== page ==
8. Joe Ocampo says:


    >but why exactly should NBehave be my choice and get code love

    This is what I was worried about people taking from the post. I am not saying I want you to love any one framework. What I am saying is if the ideas are INDENTICAL why not converge the thought stream, rather then recreate the wheel.

  9. James Avery says:

    I am pretty sure both of the new tools showed up before those features were added to the existing tools. We can argue whether it was done as a direct response or not, but I believe the timeline is easily verifiable.


  10. Joe Ocampo says:


    >This is what a healthy community does!! An un-heathly community would stick with one tool and never challenge it.

    I agree completely agree with you. What I was trying to say is when two projects are created around the exact same ideology, why not converge on the THOUGHT stream. This will only help strengthen the ideas an concepts on which the ideology is based.

  11. Nate Kohari says:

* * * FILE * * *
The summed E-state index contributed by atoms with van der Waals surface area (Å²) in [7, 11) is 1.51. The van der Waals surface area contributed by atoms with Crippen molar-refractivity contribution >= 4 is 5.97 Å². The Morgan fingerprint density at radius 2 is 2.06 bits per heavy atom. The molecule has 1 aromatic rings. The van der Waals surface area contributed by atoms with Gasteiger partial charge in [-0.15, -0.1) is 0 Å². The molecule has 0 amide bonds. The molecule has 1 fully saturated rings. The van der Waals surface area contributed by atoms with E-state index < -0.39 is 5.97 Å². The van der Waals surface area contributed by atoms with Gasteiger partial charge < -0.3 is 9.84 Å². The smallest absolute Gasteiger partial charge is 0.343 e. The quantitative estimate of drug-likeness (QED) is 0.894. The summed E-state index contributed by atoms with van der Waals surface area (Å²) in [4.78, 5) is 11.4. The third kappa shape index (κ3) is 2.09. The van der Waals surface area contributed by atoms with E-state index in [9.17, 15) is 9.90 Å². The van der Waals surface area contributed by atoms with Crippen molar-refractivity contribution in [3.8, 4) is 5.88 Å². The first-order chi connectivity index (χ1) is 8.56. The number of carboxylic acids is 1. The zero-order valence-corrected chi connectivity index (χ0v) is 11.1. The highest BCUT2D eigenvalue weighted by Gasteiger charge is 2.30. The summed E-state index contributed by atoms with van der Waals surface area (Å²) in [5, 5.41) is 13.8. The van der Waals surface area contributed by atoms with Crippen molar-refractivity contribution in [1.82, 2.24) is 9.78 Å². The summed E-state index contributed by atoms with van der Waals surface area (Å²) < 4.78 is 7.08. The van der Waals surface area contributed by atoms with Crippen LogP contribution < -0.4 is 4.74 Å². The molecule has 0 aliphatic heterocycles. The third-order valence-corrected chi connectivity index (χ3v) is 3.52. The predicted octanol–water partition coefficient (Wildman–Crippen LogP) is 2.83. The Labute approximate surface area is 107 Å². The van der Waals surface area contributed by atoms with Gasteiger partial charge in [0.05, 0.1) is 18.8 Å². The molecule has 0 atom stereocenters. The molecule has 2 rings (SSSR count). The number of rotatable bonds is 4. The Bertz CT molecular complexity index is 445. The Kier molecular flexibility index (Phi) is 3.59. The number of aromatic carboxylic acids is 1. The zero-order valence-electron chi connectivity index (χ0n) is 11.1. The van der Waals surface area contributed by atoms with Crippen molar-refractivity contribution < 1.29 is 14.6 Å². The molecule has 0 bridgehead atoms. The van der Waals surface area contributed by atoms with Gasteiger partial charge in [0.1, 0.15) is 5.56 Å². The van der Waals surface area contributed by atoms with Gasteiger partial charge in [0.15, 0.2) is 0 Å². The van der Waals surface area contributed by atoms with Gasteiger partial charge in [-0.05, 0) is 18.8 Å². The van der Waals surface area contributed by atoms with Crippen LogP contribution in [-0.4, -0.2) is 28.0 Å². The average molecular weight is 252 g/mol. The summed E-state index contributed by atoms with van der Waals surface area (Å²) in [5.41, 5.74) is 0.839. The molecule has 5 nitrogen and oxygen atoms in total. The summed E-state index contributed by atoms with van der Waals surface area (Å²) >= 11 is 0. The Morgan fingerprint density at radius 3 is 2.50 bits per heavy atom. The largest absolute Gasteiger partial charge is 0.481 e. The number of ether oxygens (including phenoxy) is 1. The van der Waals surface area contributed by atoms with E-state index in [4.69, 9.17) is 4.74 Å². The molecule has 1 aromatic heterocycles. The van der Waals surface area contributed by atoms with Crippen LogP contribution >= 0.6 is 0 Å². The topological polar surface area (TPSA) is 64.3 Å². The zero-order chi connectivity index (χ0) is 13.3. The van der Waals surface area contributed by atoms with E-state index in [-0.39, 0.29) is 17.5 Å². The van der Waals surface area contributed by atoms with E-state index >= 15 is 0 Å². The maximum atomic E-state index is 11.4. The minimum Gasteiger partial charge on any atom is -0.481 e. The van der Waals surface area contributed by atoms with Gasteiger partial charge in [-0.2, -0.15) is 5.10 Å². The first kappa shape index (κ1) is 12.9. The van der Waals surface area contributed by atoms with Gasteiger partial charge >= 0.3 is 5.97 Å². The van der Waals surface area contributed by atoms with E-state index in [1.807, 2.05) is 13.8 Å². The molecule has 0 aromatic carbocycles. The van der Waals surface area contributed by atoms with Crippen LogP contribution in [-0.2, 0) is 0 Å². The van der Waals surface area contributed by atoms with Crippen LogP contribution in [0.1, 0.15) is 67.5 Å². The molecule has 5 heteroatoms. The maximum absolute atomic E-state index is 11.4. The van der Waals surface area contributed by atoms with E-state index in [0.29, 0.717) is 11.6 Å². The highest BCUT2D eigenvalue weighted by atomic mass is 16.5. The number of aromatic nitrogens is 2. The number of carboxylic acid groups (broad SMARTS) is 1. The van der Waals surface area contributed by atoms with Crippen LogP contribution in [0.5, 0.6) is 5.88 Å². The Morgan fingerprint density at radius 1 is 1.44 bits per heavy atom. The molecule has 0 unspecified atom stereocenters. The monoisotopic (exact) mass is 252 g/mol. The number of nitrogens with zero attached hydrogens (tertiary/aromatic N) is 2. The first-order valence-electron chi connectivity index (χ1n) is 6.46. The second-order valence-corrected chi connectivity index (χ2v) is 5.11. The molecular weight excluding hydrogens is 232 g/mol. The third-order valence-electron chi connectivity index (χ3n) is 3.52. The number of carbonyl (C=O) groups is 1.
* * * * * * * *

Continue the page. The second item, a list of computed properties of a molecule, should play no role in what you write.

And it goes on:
Whether or not a given project had feature X first, competition is a very healthy aspect of the OSS ecosystem, and is good for everyone. I would also argue that when it comes to dependency injection, unit testing, and mocking, there are clear differences in features and API between the different offerings.

    I originally created Ninject to cure some of the pain I was feeling with Windsor, but I’m very pleased that others have found it useful as well. I’ve often said that if someone doesn’t like Ninject, there are plenty of other great alternatives (Windsor, StructureMap, Autofac, etc.) available to choose from. People should be pragmatic and choose the one that best suits their needs.

    Isn’t choice a *good* thing?

  12. James Avery says:


    >What I was trying to say is when two projects are created around the exact same ideology, why not converge on the THOUGHT stream.

    I can agree that communication would be good, and that could lead to collaboration or going in separate directions. My point was just that I think diversity is good in most cases because the separate projects usually offer a different approach or way of doing things.